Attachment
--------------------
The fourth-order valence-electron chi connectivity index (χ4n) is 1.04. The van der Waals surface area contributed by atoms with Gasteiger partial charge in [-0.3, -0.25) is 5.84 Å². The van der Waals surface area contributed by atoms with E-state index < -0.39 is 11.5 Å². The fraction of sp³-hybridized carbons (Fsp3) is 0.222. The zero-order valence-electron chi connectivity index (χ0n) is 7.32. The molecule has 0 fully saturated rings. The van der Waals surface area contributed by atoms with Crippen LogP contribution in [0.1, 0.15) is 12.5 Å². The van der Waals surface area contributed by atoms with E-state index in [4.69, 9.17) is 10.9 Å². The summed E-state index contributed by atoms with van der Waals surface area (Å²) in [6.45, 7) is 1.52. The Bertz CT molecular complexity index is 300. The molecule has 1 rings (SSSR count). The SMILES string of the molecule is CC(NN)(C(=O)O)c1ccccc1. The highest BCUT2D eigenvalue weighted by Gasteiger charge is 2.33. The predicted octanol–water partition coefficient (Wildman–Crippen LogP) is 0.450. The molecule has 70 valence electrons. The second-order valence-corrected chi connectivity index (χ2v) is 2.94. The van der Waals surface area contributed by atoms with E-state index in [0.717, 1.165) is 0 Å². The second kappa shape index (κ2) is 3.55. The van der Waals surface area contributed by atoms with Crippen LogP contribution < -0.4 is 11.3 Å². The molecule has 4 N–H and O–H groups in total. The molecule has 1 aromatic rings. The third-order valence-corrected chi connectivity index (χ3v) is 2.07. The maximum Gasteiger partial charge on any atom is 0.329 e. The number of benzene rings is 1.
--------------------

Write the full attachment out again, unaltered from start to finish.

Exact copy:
The fourth-order valence-electron chi connectivity index (χ4n) is 1.04. The van der Waals surface area contributed by atoms with Gasteiger partial charge in [-0.3, -0.25) is 5.84 Å². The van der Waals surface area contributed by atoms with E-state index < -0.39 is 11.5 Å². The fraction of sp³-hybridized carbons (Fsp3) is 0.222. The zero-order valence-electron chi connectivity index (χ0n) is 7.32. The molecule has 0 fully saturated rings. The van der Waals surface area contributed by atoms with Crippen LogP contribution in [0.1, 0.15) is 12.5 Å². The van der Waals surface area contributed by atoms with E-state index in [4.69, 9.17) is 10.9 Å². The summed E-state index contributed by atoms with van der Waals surface area (Å²) in [6.45, 7) is 1.52. The Bertz CT molecular complexity index is 300. The molecule has 1 rings (SSSR count). The SMILES string of the molecule is CC(NN)(C(=O)O)c1ccccc1. The highest BCUT2D eigenvalue weighted by Gasteiger charge is 2.33. The predicted octanol–water partition coefficient (Wildman–Crippen LogP) is 0.450. The molecule has 70 valence electrons. The second-order valence-corrected chi connectivity index (χ2v) is 2.94. The van der Waals surface area contributed by atoms with E-state index in [0.717, 1.165) is 0 Å². The second kappa shape index (κ2) is 3.55. The van der Waals surface area contributed by atoms with Crippen LogP contribution < -0.4 is 11.3 Å². The molecule has 4 N–H and O–H groups in total. The molecule has 1 aromatic rings. The third-order valence-corrected chi connectivity index (χ3v) is 2.07. The maximum Gasteiger partial charge on any atom is 0.329 e. The number of benzene rings is 1.